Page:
Kent County Times: Langevin tours company keeping manufacturing tradition alive

Kent County Times: Langevin tours company keeping manufacturing tradition alive

WEST WARWICK — Rhode Island Congressman Jim Langevin visited AstroNova Tuesday afternoon as part of his Rhode Island manufacturing tour. AstroNova, formerly Astro-Med, Inc. located on East Greenwich Avenue, is a data visualization technology firm global leader in developing and applying data visualization technologies in products serving industrial, packaging, aerospace, and the defense markets.

The company creates solutions that acquire, process, analyze, store, print, and present data in a variety of useable forms. These solutions are adapted specifically to customer requirements to enhance the quality, productivity, and profitability of their businesses. AstroNova has three branches including Test and Measurement, Aerospace and Quicklabels.

All AstroNova products are derived from its data visualization technology and are manufactured in its Rhode Island, Canada and Germany facilities. Direct sales and service centers are operated in the Unite States, Canada, Mexico, France, Germany, UK, China, Malysia and Singapore.
Because Langevin believes strongly in keeping the economy growing in the state through, in part, manufacturing, he felt is was important to include AstroNova as part of his tour. The company started out with producing data and measurement equipment then branched out into the printing areas.

Tom Carll, vice president and general manager for the aerospace area, explained that the company produces printers for air crafts that provide readouts for all the instrument data and area data necessary for a flight, which can be printed as well.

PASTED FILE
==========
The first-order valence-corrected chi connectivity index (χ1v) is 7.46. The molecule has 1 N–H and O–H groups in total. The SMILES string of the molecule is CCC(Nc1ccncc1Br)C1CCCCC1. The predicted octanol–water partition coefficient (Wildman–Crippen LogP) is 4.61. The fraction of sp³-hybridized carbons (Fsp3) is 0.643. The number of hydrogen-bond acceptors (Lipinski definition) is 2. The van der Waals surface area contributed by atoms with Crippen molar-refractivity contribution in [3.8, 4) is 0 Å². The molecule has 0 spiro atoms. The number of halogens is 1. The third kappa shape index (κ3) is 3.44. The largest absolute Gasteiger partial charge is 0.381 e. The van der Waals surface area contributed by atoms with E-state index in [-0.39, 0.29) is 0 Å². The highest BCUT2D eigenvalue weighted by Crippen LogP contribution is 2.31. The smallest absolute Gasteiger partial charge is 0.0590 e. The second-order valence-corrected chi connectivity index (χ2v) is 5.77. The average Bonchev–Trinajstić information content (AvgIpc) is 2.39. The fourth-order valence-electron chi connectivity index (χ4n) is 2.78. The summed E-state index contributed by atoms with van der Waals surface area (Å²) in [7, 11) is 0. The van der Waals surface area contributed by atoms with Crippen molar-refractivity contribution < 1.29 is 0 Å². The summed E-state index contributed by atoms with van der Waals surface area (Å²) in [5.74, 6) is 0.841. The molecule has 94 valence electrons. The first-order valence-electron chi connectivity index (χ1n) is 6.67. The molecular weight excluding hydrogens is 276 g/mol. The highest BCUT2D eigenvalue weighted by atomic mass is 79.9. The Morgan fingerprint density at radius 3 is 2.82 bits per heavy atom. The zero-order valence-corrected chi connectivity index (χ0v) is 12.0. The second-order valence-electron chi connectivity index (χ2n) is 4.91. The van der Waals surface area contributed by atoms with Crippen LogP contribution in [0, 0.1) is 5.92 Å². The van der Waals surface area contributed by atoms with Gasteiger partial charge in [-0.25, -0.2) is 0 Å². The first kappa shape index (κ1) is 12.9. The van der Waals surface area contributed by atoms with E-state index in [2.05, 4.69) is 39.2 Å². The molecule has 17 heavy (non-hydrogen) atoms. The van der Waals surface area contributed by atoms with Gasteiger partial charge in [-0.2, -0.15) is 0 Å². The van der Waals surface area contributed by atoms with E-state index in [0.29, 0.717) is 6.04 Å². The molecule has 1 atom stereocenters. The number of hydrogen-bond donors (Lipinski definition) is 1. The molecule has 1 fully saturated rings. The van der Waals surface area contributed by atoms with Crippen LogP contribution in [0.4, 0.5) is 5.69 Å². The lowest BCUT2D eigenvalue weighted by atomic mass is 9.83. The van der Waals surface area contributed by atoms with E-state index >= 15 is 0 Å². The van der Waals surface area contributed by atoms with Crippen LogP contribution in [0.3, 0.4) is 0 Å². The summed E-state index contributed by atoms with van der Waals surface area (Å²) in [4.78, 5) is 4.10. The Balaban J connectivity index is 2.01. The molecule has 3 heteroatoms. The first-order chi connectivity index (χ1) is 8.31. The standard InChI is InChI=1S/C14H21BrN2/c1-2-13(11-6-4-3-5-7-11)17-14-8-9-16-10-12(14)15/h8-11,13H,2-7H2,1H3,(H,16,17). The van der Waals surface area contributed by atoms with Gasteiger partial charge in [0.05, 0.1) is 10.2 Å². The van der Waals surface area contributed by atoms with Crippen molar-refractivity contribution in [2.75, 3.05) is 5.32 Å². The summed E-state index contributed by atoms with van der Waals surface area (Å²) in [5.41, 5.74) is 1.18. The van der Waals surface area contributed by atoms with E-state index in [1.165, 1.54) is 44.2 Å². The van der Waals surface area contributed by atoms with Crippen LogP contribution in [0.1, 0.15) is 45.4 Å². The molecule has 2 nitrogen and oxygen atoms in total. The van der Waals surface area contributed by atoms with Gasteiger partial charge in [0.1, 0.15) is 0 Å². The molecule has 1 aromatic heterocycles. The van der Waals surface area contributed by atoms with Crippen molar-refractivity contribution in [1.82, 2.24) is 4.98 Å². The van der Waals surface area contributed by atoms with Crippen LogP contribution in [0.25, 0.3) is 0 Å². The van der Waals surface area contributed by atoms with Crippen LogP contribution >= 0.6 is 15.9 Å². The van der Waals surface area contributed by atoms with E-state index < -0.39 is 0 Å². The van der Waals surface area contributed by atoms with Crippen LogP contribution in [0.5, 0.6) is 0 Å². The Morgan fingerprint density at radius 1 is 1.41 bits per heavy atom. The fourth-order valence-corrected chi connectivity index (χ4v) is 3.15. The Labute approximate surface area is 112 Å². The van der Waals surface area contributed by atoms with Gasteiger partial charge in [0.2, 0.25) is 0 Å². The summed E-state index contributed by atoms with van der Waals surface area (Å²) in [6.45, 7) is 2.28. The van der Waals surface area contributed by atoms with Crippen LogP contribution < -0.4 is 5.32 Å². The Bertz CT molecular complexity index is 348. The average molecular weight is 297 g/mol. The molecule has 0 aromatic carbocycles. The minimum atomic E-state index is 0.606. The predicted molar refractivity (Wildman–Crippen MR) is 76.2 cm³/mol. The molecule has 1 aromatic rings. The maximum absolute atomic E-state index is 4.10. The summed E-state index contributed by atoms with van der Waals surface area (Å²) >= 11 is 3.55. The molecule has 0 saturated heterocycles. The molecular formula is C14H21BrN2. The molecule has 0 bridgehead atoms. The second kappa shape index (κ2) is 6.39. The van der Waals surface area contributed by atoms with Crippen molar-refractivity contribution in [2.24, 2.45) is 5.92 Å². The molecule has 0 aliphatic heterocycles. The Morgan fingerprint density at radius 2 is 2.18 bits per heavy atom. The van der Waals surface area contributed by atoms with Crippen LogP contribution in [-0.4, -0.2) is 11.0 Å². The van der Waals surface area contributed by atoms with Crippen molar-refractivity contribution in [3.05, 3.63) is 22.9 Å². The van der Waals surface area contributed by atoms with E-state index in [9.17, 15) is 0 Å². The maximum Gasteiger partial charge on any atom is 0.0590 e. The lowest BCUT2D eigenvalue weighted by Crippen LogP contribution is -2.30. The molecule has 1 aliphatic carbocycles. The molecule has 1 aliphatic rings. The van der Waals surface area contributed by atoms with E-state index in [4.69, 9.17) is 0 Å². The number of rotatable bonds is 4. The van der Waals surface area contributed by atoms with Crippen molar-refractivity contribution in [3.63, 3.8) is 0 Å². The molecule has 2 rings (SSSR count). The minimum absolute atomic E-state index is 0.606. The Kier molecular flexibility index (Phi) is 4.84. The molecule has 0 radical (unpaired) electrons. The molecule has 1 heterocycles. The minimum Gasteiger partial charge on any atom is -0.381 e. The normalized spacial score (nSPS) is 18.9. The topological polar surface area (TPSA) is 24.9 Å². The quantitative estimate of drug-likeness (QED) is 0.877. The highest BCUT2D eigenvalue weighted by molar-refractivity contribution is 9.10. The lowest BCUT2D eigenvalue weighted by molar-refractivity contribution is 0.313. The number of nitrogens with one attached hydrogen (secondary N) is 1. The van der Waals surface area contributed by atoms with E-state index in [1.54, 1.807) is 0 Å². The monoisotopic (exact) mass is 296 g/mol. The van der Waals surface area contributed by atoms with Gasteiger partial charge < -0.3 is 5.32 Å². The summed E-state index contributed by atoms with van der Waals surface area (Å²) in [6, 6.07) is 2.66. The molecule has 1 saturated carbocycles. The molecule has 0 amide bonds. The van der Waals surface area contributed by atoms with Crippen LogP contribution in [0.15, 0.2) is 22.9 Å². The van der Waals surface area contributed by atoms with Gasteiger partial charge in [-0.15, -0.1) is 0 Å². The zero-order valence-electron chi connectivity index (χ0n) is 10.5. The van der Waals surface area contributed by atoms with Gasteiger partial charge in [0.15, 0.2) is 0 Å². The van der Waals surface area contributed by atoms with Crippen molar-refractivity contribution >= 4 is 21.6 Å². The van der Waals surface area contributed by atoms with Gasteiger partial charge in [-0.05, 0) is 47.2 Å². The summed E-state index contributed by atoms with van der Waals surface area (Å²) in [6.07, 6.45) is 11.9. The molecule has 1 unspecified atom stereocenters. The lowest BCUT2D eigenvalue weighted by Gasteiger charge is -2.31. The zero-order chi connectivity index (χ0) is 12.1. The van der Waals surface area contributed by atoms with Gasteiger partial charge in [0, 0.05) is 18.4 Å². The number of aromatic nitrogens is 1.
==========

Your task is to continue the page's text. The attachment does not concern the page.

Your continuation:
“Even with all this new technology of Ipads, etc, the pilots are still telling us that they like the information printed because they can have it right in front of them without scrolling through anything and the can write on it,” Carll said.

Carll added that much of their aerospace business come from Boeing, American Airlines and Delta.

“We’re in the process of creating a smaller printer so it can fit into smaller aircrafts,” he added.
Langevin was impressed with the work that goes on there as well as how the company has been able to grow and hopefully attract the younger people to join in the career.

“We always hear about the skills gap and I’m always looking for ways we can improve training systems for young folks who have recently graduated or before they graduate,” the Congressman said.

Woods said the company does work with students from University of Rhode Island and Brown University. Some of the companies they work with include Kimberly-Clark, General Motors, Raytheon, Panasonic and Boeing. They attribute their growth to their efficiency and product line expansions.